Attempts at addressing such leadership problems have been initiated in Africa for
instance, African renaissance, African peer review mechanism, the Mo Founda-
tion leadership awards among others have been dismal.
Africa’s other CSR challenge is the monumental level of social expectations
of government and to some extent business organizations. Whilst business pay
taxes to the government to implement programs and meet the social expectations,
most of these
Despite this increasing attention paid to CSR in Africa, it has still had a limited
impact on the marketplace. The types of products and services that could help
solve Africa sustainable development challenges are seldom given a high priority.
Nevertheless, a few examples highlight the potential for the market to be an im-
portant driver for CSR, including: the accessible pricing of medicines for diseases
such as HIV/ AIDS, malaria and drug-resistant TB; the massive uptake of mobile
telephony and the positive impact it can have on the digital divide; and innova-
tive banking products for the poor. It is critical that these and other kinds of CSR
opportunities are taken up, in collaboration with the government and NGO sec-
tors, to promote eff ective solutions to Africa’s social, ethical and environmental
Utilizing internet sources, we briefl y examine cases of CSR in two companies,
one each from South Africa and Kenya and then draw some useful lessons.
Case of Safaricom, Kenya
Safaricom limited is incorporated in Kenya as one of the leading integrated
communications companies in Africa with over 17 million subscribers. It pro-
vides mobile and xed voice as well as data services on a variety of platforms.
Through Safaricom foundation, its CSR entails directly sponsoring community
activities, projects and events that make positive contributions to the public in
arts, culture, health, sports, education and environment. The company’s goal is to
impact communities in direct ways through support for community projects while
generating positive publicity for the company (instrumentalist CSR).
In recognition of the growing challenge of e-waste management, and to aug-
ment the already existing initiatives, it funded the purchase of a state of the art
e-waste grinder for computers to be utilized by Kenyan schools, invested in envi-
ronmental supporting initiatives and wildlife conservation through participatory
conservation activities, public education and sustainable preservation of natural
resources. Safaricom won the top Gold Award for planting over a million trees in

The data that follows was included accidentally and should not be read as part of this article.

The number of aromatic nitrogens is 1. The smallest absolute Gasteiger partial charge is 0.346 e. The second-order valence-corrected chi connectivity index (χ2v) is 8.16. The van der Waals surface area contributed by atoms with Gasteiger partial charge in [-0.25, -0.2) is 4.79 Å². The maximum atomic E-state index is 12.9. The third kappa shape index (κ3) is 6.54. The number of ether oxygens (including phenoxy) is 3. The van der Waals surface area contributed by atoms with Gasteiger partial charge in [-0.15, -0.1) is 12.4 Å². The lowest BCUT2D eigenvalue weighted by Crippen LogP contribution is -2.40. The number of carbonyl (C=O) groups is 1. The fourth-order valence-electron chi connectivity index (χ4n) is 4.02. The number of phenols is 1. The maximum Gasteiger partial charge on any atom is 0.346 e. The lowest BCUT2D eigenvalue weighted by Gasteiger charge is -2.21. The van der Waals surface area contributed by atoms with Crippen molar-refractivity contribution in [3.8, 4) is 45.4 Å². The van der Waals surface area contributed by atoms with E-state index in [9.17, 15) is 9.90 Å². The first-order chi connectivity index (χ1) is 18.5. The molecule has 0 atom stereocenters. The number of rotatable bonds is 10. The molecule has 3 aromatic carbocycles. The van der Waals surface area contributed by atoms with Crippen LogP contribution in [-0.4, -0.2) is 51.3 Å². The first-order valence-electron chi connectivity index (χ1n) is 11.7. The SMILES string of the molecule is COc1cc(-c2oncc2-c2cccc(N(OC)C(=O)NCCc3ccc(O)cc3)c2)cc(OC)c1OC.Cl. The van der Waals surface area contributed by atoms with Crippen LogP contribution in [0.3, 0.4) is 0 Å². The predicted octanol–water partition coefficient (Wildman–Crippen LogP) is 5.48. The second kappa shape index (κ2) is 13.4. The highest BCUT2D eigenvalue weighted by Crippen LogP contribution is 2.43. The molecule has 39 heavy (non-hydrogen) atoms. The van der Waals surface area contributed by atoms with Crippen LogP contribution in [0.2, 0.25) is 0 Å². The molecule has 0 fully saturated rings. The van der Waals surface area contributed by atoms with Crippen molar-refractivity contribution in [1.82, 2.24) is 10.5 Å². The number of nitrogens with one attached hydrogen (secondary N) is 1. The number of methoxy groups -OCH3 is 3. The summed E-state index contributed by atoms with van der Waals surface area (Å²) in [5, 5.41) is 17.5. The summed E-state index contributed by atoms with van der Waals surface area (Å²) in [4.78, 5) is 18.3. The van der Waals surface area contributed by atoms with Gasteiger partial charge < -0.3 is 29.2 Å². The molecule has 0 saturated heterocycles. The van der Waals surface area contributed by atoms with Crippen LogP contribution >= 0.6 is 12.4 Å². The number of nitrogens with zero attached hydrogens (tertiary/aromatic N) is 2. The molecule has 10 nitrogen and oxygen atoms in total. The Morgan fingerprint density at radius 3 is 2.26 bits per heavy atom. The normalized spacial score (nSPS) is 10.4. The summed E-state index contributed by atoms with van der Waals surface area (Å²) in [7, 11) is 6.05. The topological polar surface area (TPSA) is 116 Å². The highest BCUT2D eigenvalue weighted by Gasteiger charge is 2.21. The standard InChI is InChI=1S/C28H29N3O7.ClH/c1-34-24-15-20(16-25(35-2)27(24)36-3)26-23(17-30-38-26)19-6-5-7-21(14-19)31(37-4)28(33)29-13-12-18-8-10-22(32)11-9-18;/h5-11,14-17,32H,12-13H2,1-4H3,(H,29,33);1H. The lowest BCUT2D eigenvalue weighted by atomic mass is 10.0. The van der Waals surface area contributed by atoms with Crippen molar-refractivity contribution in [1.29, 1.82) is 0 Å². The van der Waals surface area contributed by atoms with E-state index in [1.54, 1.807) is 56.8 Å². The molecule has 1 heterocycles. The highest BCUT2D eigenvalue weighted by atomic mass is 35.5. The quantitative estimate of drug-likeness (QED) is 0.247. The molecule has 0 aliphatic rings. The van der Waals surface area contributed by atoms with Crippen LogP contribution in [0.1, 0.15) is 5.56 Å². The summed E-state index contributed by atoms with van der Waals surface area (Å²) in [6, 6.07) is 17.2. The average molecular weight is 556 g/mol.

On health, the company supported initiatives that increase access to aff ord-
able health care, including specialized health care that is often out of reach of
many Kenyans. It partnered with health care service providers and communi-
ties in constructing and equipping health facilities, providing health information
and services through medical camps and supporting the provision of specialized
health services.
In terms of water provision, in partnership with the Kenya Red Cross Society
and Action Aid International-Kenya, Safaricom implemented large scale com-
munity water projects, under “Maji na Uhai’ initiative, and committed funds for
large-scale water projects in arid and semi-arid areas of the country.
Safaricom has partnered with organizations and community groups to preserve
and promote Kenya’s natural heritage in arts, sports, music and culture. For in-
stance, it partnered with National Museums of Kenya and the Kenya Museum
Society to renovate the Louis Leakey Auditorium. It supports sports projects that
provide opportunities for the integration of health, education and life skills into
sport. The company also extended its partnership with Alive and Kicking, an
NGO that uses football and netball to create awareness on HIV&AIDS, malaria
and other key health issues among young people in Nyanza. It has sponsored the
Sports Personality of the Year (SOYA).
Case of ESKOM, South Africa
Eskom, a parastatal of the South African government since its founding in
1925, has established itself as a world-class electricity company. It supplies over
95% of South Africa’s electricity needs and over 50% of the electricity needs of
Africa. With its head offi ce being located in Johannesburg and other offi ces are
situated in Uganda, Nigeria and Mali.
The company has a variety of CSI initiatives, including sponsorships and do-
nations, which are managed by its development Foundation. Established in 1998,
Eskom’s Development Foundation facilitates the management, coordination and
integration of the company’s donations, fi nancial or in the form of assets, in sup-
Corporate Social Responsibility in Africa107
port of promoting its image and activities in disadvantaged communities, where
it provides services. Typically, up to almost $10,000 cash donations can be ap-
proved by the Foundation, as can donations of assets to registered non-profi t or-
ganizations that preferably have welfare, education or training objectives. The
company also sponsors events for organizations or individuals, so long as doing
so is expected to advance Eskom’s marketing and corporate objectives. Through
the Development Foundation, Eskom supports “community development” initia-
tives, which are designed to help develop critical skills (e.g., adult literacy, tech-
nical skills training, business management training, and life skills training) and
provide educational support to impoverished communities, such as teacher train-
ing, school supplies and equipment, and early childhood development. Eskom
also has “small business development” (SBD) initiatives, which its Development
Foundation manages. The objectives of the SBD are to develop small and 23 me-
dium-enterprises (SMEs) in support of the company’s procurement policy, form
strategic alliances and partnerships, facilitate the training of entrepreneurial skills,